Q. Who are you, and why do you do this?

A. My name is Ed Golick. As a baby boomer growing up during the Golden Age of Television, I have always had an interest in the TV programs and pop culture of my youth. I created detroitkidshow.com in 2002 because at the time there were no books dealing with the history of television in Detroit. And what little information I found on the World Wide Web was inaccurate. A year earlier, after reading a couple of how-to books and asking my computer guru a lot of questions, I built my first computer. So I figured, why not build a website honoring my childhood TV heroes? I bought a couple of web design books, and a few months later, detroitkidshow.com was born.

 Early on, I was very lucky to connect with Tim Kiska, who at the time was writing his book From Soupy to Nuts! A History of Detroit Television. He was looking for information on local kids TV host Sagebrush Shorty, and my name turned up on an Internet search. I had just purchased a good portion of Sageís estate, and was happy to share my memorabilia with him. Tim has opened up a lot of doors for me that would have otherwise remained closed. He is my mentor and a good friend.

Q. I appeared with my Boy Scout Troop on Milkyís Party Time. Can you tell me where I can get a copy of the show?

A. Over the years I have received scores of emails asking me where to get copies of old Detroit TV programs. The sad fact is, they donít exist. When the Ampex VRX-100 videotape machine was introduced in 1956, it was pitched to local TV stations as a way to time shift their local programming. Before the invention of videotape, a show like Milkyís Party Time would air live. With videotape, a station could record a handful of shows in one day, and air them whenever they wanted to, saving time and money.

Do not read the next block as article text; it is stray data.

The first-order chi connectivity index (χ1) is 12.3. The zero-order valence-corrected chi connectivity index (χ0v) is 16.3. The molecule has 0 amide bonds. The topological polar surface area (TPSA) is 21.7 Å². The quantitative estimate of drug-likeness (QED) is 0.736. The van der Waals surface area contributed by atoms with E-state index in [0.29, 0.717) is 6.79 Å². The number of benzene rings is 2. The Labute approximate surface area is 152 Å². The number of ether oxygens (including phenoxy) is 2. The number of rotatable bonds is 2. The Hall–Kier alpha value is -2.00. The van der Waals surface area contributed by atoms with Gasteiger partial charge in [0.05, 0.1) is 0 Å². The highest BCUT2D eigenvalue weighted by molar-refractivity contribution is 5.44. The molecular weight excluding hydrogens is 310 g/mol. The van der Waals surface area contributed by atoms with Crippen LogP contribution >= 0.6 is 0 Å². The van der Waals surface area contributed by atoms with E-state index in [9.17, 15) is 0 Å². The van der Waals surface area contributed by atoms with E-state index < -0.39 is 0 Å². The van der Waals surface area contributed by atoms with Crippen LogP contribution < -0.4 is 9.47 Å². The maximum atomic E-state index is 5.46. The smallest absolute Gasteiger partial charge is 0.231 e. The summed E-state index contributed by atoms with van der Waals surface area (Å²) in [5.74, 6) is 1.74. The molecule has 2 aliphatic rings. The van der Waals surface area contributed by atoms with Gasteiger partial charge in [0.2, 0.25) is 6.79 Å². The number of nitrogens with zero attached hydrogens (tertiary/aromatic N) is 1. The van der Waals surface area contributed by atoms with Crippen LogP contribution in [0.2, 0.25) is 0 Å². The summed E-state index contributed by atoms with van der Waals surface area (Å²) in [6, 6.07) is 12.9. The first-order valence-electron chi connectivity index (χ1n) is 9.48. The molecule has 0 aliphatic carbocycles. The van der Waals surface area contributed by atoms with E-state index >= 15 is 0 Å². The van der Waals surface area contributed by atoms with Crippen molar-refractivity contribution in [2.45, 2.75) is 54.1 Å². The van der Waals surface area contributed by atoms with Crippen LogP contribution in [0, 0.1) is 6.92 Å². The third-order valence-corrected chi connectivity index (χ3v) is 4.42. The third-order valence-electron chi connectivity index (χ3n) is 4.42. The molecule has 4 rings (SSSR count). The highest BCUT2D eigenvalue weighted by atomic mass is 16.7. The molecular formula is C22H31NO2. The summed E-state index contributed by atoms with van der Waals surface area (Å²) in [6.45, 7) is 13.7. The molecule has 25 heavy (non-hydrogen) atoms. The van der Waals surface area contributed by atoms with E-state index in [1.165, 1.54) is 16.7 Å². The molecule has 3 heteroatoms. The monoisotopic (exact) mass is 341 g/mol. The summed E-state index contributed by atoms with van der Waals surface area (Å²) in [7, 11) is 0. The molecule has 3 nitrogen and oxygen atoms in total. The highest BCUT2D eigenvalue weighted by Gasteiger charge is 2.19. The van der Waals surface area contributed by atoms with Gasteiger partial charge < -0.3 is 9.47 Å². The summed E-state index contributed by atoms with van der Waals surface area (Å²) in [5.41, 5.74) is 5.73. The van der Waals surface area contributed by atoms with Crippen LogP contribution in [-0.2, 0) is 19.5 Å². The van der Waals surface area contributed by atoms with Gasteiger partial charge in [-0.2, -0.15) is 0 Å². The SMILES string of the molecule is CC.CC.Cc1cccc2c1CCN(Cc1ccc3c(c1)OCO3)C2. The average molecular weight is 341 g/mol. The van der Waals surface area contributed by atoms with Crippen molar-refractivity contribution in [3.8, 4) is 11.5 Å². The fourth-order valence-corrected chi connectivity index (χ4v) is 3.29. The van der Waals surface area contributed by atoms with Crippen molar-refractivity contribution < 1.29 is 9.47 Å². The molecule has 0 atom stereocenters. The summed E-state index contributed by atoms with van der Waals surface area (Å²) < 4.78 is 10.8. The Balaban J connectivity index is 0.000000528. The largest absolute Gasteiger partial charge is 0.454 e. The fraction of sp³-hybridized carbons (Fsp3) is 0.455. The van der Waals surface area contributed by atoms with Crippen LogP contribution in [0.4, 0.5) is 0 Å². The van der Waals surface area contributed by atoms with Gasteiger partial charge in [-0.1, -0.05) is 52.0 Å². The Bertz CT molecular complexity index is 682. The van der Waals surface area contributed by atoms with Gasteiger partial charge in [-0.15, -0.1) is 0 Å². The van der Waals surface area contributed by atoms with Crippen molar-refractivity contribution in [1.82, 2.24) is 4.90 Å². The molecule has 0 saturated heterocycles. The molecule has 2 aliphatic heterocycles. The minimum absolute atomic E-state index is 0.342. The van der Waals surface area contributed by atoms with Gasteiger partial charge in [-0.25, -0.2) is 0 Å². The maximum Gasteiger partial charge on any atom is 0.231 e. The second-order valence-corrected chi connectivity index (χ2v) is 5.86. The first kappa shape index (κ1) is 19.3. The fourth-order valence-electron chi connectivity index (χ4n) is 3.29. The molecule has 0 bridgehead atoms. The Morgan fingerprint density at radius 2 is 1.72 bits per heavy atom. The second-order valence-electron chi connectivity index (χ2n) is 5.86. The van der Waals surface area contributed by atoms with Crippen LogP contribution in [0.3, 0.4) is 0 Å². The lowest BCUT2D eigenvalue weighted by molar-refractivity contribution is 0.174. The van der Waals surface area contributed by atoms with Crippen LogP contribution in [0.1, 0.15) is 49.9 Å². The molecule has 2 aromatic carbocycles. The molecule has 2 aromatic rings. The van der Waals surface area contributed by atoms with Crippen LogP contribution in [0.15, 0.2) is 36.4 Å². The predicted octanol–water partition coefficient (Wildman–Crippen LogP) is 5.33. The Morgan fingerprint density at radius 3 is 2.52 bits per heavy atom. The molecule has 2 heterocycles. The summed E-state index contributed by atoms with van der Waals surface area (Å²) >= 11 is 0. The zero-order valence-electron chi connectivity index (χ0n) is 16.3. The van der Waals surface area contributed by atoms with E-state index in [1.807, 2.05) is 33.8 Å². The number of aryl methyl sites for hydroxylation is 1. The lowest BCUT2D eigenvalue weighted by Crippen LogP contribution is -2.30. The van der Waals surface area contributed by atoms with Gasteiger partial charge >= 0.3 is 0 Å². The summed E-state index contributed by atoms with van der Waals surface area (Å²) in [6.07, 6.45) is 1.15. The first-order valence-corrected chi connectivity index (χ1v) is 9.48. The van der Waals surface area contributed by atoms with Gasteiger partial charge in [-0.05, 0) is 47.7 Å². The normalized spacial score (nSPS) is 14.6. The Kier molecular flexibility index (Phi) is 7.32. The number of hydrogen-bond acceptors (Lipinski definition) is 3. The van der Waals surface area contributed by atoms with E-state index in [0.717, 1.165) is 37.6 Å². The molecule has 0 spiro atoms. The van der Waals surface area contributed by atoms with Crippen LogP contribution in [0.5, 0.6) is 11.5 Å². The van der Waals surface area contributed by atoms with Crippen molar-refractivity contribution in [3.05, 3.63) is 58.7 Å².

In 1959, a one-hour reel of blank Ampex tape cost $271.00. Each tape came with a log sheet, numbered from one to twenty five. The practice was to erase the tape and use it again for another program. When the tape was used twenty five times, it was discarded. No thought was ever given to archiving programs. Even NBC erased the first ten years of Johnny Carsonís Tonight Show.

 Another issue was space. A one-hour reel of Ampex 2Ē Quad videotape is wound on a 12-Ĺ inch aluminum reel. Tape, reel and storage box weighed in at about 12.2 pounds. If CKLW had decided to save just one year of Bozo shows, they would have filled a room, floor to ceiling, 9íx9íx 8í tall. Thatís a lot of Bozo!

 A few examples of old local Detroit TV have survived, usually snuck out the back door by a station employee or rescued from the trash. But for the most part, the local programming that you remember is gone forever.

Q. Hey, how come (insert your favorite local TV celebrity here) isnít on your web site?

A. Over the years, TV stations have discarded most of their archives, making research extremely difficult. Thousands of photographs, reams of documents and miles of film and videotape have been dumped into landfills.

 I continually scan eBay, old trade journals, newspaper microfilm archives and the Internet for information. Every interview that I conduct gets transcribed and every bit of info that I dig up gets filed. When I have enough photos and information on a particular person or TV show, I begin writing.

 I would love to write an article on The Black Spider, Detroitís first TV horror host, but the information- so far- has eluded me. Ditto for Leon McNew as Captain Flint, Cuzzin Cyrus and a handful of others. As elusive as they are, they canít hide forever. The information is out there. I just have to track it down.

Q. What about Sir Graves Ghastly?

A. There is already a fine web site dedicated to Sir Graves at www.sirgravesghastly.com.

Q. Remember when a kid told Bozo to ďf#@k offĒ on live TV after losing the Grand Prize Game?

A. Sorry. Itís an urban myth that never happened.

Q. I know someone who worked at channel 2 (or 4, 7, 9 or 50) back in the day. Are you interested in talking to them?

A. By all means! Iím also interested in any memorabilia pertaining to Detroit TV from 1947 to about 1970. Just shoot me an email at detroittvguy@hotmail.com and let me know what you have.